Mozilla today said that income from its search partners, including rival browser maker Google, increased by 19% last year.
Royalties, almost all of which come from search services like Google, Microsoft, Yahoo and others, were $121.1 million, up 19.3% from 2009's $101.5 million.
The vast bulk of the Mozilla Foundation's revenues came from search providers, which paid the organization for leading Firefox users to their websites. In 2010, royalty payments accounted for 98% of the year's revenues, a percentage point higher than the share of Mozilla's income attributed to search in the two years before.
Mozilla Foundation is the not-for-profit organization that oversees Mozilla Corp., the commercial firm that develops Firefox.
According to the audited financial statement (download PDF) released Monday, total revenues for 2010 were $121.1 million, up 18.1% from 2009's $104.3 million.
Revenue growth last year was just over half that of the 34% increase Mozilla touted for 2009.
This was the second annual report in a row that Mozilla did not disclose the individual amounts it received from its search partners.
Instead, in a FAQ tied to the report, Mozilla repeated nearly word-for-word a line it used last year: "The majority of Mozilla's revenue continues to be generated from the search functionality included in our Mozilla's Firefox product through all major search partners including Google, Bing, Yahoo, Yandex, Amazon, eBay and others."
Historically, Google has accounted for most of Mozilla's search royalties; in 2008, Google's payments made up 88% of the total. That reliance on a rival often raises questions about Mozilla's income stability. Google, after all, creates Chrome, the browser that is gaining on Firefox, which currently has the No. 2 spot behind Microsoft's Internet Explorer (IE).
Mozilla's contract with Google expires next month, something Mozilla acknowledged but did not specifically predict would be renewed.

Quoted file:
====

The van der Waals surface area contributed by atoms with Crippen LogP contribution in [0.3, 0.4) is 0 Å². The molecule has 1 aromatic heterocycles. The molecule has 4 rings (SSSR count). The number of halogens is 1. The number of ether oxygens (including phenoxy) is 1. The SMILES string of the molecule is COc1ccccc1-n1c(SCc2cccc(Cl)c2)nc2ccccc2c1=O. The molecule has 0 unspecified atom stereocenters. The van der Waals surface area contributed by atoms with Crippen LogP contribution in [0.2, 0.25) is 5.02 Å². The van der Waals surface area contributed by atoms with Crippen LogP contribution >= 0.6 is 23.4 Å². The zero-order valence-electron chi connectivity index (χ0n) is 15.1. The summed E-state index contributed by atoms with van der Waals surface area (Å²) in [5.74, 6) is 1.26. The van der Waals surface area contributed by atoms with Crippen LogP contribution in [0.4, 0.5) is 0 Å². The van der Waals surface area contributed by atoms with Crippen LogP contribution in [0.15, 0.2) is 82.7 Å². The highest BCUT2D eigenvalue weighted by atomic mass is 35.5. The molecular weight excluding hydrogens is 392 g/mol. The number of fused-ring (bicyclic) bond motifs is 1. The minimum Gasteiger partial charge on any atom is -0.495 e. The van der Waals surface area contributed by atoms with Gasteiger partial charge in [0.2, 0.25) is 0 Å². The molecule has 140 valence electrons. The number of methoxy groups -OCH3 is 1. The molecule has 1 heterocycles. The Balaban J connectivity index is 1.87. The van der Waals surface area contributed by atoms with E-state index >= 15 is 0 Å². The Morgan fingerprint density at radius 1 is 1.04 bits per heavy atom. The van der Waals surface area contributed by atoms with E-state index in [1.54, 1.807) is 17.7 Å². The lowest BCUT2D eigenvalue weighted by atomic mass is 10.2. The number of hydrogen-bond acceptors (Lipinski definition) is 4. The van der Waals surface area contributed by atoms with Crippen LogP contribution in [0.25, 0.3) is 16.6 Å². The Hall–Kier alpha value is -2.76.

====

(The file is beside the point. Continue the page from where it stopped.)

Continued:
"Our largest contract, with Google, comes up for renewal in November," said Mozilla in the FAQ. "We have every confidence that search partnerships will remain a solid generator of revenue for Mozilla for the foreseeable future."
But it's unlikely that Google would ditch the deal, said Al Hilwa, an analyst with IDC.
"These contracts are based on access to users who might be exposed to Google through the browser ... [and] Firefox still has a significant share that is worthwhile to pay for," said Hilwa. "I don't see the value for Google to abandon that crowd because doing so is not going to help Chrome gain any more traction."
According to a pair of Web analytics firms, Chrome will oust Firefox as the second-most-used browser sometime between the end of this year and the middle of 2012.
U.S.-based Net Applications, for example, said Chrome's share of all browsers used in September was 16.2%, while Firefox's was 22.5%.
Mozilla also noted its 2011 revenues included some "very important individual and corporate donations."
The organization's 2010 tax return (download PDF) listed several such donations, including one for $735,000 and another for $175,000. Mozilla did not identify the names of the persons or companies which donated money, however.
Gregg Keizer covers Microsoft, security issues, Apple, Web browsers and general technology breaking news for Computerworld. Follow Gregg on Twitter at @gkeizer, on Google+ or subscribe to Gregg's RSS feed . His e-mail address is firstname.lastname@example.org.